When Dominic at last drew back to drag in some much needed air, Artemis was also panting. Her knees were so weak that she clung to his shoulders, and perhaps Dominic felt a little overcome too; he rested his forehead against hers as if he didn’t wish to move.
“I hope you can forgive me,” he murmured, his voice low and hoarse. “When I saw you in the hallway just now, I knew I had to see you. To kiss you. I–I can’t stop thinking about you. Truth to tell, I’ve been having fantasies about kissing you all day.”
“The fantasies are mutual,” she whispered. She reached up and stroked his jaw. Light stubble rasped against her fingertips. “You need a shave.”
He chuckled softly. “I’m a beast.”
“Well, it’s a good thing that I happen to like beasts. Fairy-tale princes are rather boring.”
He lifted his head. “Yes. You like monsters and scowling misanthropes. I suppose I’m lucky that I fit into the latter category.”
“You’re not scowling at the moment.” Indeed, Dominic was smiling down at her and a soft glowing warmth lit his gray eyes. A frisson of fear curled around Artemis’s spine.
No, the Duke of Dartmoor couldn’t be developing tender feelings for her, could he? She suddenly felt like they were both on a treacherous slope, sliding headlong into perilous uncharted territory. But Dominic wasn’t a prince with noble intentions, she sternly reminded herself. And she wasn’t a sweet, virginal maiden looking for a hero to save her or take her to wife.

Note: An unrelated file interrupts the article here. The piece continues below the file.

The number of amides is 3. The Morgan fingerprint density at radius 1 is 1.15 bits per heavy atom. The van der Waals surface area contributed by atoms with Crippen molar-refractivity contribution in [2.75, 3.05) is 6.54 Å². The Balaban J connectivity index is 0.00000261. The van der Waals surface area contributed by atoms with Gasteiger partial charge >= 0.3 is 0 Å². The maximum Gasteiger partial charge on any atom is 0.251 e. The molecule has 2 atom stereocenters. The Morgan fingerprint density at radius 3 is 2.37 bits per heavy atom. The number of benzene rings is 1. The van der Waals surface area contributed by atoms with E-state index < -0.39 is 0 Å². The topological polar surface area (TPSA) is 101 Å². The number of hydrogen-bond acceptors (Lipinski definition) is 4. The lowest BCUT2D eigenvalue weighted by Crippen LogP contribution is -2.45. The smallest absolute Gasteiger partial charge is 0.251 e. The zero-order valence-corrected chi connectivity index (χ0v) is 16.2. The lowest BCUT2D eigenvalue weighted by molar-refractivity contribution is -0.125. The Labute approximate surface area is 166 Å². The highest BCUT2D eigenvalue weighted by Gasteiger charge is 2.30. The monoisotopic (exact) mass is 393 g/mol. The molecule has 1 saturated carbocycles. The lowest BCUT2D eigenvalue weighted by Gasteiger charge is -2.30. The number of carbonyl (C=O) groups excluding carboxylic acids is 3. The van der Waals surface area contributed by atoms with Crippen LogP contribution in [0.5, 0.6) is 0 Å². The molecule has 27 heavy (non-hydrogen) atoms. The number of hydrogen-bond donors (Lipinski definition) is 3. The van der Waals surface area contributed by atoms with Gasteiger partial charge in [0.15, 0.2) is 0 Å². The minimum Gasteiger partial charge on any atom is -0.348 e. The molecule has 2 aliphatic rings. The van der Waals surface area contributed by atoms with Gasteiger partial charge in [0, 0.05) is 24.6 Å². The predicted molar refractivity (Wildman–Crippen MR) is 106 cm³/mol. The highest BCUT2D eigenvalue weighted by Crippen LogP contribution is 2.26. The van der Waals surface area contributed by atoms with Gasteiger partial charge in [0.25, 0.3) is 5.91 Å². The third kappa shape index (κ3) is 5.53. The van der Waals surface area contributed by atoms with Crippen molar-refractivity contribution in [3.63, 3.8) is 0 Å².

She almost laughed aloud. No, she wanted this “hero” to ruin her.
Excerpt. © Reprinted by permission. All rights reserved.
Excerpt. © Reprinted by permission. All rights reserved.
Artemis Jones―”respectable” finishing-school teacher by day and Gothic romance writer by night―has never lost sight of her real dream: to open her own academic ladies’ college. When Artemis is unexpectedly called upon by a dear friend, a fellow Byronic Book Club member, to navigate her first London Season, she comes at once. Who knows, perhaps she can court the interest of a wealthy patron for her school. As long as she can avoid her high-handed aunt’s schemes to marry her off.